One of the best things about cycling is the rush of fresh air and beautiful scenery one gets to experience while out on a ride. So, during the winter months it can be tough to get that same rush if you’re locked in your basement on an indoor set up. Don’t get us wrong, it’s better than spending the winter on the couch, but there are a lot of other great winter activities that can give you that dose of fresh air as well as build up transferable strength and skills that will directly translate into the start of your cycling season. Here are some of the best winter activities that are the best cross training for cyclists.
Why Cross Training?
It may be true that the only way to get better at cycling is to ride more, but research also shows that mixing up your training has a ton of benefits.
- Motivation – As much fun as cycling is, mixing in other activities is a great way to keep up momentum and motivation.
- Build strength – As good as cycling is for your health and overall cardiovascular strength, it is not a weight bearing activity. This may be great for the joints, but if cycling is your only activities it can have a negative effect on your bone density.
- Injury Prevention – Cross training can build up supporting muscles that may not be targeted as much on the bike, but are important for overall stability and keeping muscles balanced.
Cross Training for Cyclists: The Best Winter Activities
Classic skiing is the traditional, kick-and-glide, type of skiing with either wax or fish scales on the center of the ski under your feet to push you forward. While downhill skiing engages primarily the legs and core, classic skiing utilizes the upper body as well for a full body workout. Because of the nature of cross country skiing, classic skiing uses a lot of heart and lungs to move you forward, particularly if you have bad technique because you are working that much harder to go the same distance.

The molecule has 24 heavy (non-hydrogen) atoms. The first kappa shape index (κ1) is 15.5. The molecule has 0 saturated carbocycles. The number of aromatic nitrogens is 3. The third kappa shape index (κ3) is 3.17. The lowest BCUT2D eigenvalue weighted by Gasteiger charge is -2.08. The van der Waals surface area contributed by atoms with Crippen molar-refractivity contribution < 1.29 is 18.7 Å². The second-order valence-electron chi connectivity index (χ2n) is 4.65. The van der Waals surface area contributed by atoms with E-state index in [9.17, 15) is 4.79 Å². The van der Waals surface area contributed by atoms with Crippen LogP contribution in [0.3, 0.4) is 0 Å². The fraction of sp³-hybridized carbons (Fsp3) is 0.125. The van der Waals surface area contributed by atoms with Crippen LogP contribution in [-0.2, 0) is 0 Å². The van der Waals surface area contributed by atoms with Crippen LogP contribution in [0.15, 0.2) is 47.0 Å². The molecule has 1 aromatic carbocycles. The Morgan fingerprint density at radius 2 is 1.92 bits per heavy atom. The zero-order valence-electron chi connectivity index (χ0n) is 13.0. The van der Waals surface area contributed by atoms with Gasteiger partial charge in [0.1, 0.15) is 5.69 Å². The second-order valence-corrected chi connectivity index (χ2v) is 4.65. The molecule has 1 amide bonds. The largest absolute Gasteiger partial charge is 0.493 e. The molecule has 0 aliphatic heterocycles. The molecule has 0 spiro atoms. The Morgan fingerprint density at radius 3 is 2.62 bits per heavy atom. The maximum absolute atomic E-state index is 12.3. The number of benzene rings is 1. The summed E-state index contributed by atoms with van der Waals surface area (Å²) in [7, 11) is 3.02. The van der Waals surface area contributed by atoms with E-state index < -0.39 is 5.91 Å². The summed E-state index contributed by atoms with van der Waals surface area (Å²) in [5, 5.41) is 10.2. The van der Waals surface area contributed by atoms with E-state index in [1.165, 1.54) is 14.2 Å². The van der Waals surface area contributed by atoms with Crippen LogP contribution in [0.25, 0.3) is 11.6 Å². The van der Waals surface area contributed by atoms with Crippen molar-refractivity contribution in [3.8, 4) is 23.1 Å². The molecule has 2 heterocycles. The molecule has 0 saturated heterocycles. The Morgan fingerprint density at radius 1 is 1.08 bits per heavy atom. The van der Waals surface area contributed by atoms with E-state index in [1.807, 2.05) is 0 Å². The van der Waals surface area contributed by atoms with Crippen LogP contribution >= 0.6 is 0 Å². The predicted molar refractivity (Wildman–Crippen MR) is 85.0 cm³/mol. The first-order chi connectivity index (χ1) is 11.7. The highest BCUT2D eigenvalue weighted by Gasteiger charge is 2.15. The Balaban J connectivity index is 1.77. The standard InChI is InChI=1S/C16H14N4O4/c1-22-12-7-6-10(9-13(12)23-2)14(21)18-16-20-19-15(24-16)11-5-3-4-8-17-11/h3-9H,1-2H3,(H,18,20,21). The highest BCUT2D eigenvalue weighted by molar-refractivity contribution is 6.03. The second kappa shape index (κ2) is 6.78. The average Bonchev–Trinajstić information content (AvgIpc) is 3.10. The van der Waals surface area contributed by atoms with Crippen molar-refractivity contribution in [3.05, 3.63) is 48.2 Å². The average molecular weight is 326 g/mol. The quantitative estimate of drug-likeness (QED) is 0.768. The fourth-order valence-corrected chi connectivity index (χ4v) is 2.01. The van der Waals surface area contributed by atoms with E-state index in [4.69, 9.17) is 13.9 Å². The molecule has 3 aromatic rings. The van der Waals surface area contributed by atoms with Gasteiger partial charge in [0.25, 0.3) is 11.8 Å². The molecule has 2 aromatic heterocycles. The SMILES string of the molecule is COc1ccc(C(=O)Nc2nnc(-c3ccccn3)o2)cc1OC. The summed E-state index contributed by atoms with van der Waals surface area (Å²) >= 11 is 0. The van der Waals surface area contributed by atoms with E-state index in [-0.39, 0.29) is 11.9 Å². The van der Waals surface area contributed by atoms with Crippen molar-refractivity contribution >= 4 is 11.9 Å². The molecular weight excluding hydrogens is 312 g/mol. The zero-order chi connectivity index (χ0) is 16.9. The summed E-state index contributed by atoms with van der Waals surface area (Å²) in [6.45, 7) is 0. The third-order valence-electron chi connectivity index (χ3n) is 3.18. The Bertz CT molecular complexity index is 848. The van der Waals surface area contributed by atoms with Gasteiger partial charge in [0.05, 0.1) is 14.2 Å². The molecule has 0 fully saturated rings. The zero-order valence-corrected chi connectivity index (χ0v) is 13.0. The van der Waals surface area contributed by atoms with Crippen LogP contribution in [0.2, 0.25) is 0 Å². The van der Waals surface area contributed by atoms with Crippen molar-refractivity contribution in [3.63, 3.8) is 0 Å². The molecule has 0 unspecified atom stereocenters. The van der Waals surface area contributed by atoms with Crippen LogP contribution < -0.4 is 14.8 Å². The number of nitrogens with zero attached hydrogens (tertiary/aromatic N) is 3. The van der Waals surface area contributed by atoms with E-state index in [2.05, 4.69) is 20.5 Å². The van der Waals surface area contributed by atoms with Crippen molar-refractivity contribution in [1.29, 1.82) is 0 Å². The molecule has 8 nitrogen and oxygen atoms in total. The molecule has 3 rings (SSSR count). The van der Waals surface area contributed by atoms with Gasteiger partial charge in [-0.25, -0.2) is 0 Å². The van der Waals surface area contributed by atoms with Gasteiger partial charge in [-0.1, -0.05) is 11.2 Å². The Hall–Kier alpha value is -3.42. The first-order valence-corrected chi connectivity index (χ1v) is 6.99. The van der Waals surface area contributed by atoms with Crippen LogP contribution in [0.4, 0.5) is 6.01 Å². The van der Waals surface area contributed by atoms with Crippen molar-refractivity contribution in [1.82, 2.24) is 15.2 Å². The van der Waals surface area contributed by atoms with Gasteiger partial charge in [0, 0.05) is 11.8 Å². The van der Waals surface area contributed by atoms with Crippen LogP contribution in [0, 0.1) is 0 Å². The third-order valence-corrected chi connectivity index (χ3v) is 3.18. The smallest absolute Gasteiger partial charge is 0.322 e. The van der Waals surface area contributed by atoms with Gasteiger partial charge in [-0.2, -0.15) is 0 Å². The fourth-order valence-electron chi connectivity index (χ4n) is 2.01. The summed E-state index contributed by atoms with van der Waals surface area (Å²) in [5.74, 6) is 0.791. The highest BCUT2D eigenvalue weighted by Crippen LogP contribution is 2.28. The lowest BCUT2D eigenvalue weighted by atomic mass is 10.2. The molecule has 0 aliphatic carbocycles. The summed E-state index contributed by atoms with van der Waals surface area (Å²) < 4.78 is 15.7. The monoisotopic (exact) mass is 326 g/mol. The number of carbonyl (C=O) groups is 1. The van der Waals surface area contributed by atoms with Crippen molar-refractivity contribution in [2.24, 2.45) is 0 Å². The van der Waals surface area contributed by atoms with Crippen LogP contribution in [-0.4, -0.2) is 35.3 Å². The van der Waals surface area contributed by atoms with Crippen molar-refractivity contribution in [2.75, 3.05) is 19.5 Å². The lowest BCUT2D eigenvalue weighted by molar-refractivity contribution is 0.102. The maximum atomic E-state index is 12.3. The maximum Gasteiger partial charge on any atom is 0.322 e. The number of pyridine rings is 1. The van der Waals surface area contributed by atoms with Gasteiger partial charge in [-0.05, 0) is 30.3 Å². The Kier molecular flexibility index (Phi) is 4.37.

Skate skiing, like classic skiing, also uses the full body to propel you forward. The difference is that the skis just have glide wax over the entire bottom and a skating motion moving the legs from side to side like ice skating is used to move forward. The big advantage to this type of skiing is that the muscles used are very similar to the ones used in the pedal stroke. You get the cardio and endurance benefit while getting the strength benefit to those cycling specific muscles.
In addition to the strength benefits downhill skiing brings, you’re constantly improving your balance and coordination which also improves your riding when on the bike. Keeping it upright on skis is no easy task especially when starting out. Also, balance isn’t just your brain telling your body which way to move its limbs to stay upright but also the quick firing of the muscles on those limbs to keep you balanced. You’re not only improving how well the brain sends those messages but also how strong and developed those muscles are.
Skiing also forces you to make quick decisions and react to upcoming obstacles such as bumps or trees. Particularly when skiing fast, your brain doesn’t have time to think and analyze every obstacle with great detail. It learns to read, quickly asses, and make a decision on what to do, say go right around a tree or left. The more you practice this, the better you will be at skiing as well as riding as that same thought process is used when riding down the road or trail.
Snowshoeing is a great cardiovascular workout, with the added bonus of being low cost and easily mastered. As far as muscles go, snowshoeing utilizes all the major players, and is a much more efficient workout than just walking. Plus, you can explore uncharted territories and venture off the beaten path!
Running is a great option if you’re travelling without your bike, have limited time for a workout, or the roads are covered in snow. It is effective in maintaining the condition of your cardiovascular system and gives you some variety in your training. Running strengthens your bone density in a way that cycling doesn’t, and will keep you top climbing shape when you can’t put the time in on your bike.